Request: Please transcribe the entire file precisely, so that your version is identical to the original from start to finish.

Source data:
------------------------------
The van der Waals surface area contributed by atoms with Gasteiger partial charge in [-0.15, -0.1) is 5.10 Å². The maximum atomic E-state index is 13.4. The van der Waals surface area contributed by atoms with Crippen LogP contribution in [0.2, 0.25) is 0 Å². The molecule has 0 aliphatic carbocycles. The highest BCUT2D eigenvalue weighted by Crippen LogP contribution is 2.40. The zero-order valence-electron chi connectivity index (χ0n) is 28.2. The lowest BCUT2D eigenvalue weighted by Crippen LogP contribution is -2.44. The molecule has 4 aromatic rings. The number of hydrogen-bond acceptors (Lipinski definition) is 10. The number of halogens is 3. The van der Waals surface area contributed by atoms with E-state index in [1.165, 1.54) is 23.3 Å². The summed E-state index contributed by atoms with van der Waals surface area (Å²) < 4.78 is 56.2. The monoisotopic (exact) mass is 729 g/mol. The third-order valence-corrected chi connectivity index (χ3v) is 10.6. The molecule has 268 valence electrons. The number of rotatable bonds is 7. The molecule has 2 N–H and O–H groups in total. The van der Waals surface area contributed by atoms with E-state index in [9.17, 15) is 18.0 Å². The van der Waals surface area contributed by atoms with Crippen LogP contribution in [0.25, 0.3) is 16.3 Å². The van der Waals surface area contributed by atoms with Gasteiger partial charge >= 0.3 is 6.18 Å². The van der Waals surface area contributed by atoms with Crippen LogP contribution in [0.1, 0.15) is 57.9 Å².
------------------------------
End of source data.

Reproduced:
The van der Waals surface area contributed by atoms with Gasteiger partial charge in [-0.15, -0.1) is 5.10 Å². The maximum atomic E-state index is 13.4. The van der Waals surface area contributed by atoms with Crippen LogP contribution in [0.2, 0.25) is 0 Å². The molecule has 0 aliphatic carbocycles. The highest BCUT2D eigenvalue weighted by Crippen LogP contribution is 2.40. The zero-order valence-electron chi connectivity index (χ0n) is 28.2. The lowest BCUT2D eigenvalue weighted by Crippen LogP contribution is -2.44. The molecule has 4 aromatic rings. The number of hydrogen-bond acceptors (Lipinski definition) is 10. The number of halogens is 3. The van der Waals surface area contributed by atoms with E-state index in [1.165, 1.54) is 23.3 Å². The summed E-state index contributed by atoms with van der Waals surface area (Å²) < 4.78 is 56.2. The monoisotopic (exact) mass is 729 g/mol. The third-order valence-corrected chi connectivity index (χ3v) is 10.6. The molecule has 268 valence electrons. The number of rotatable bonds is 7. The molecule has 2 N–H and O–H groups in total. The van der Waals surface area contributed by atoms with E-state index in [9.17, 15) is 18.0 Å². The van der Waals surface area contributed by atoms with Crippen LogP contribution in [0.25, 0.3) is 16.3 Å². The van der Waals surface area contributed by atoms with Gasteiger partial charge >= 0.3 is 6.18 Å². The van der Waals surface area contributed by atoms with Crippen LogP contribution in [0.1, 0.15) is 57.9 Å².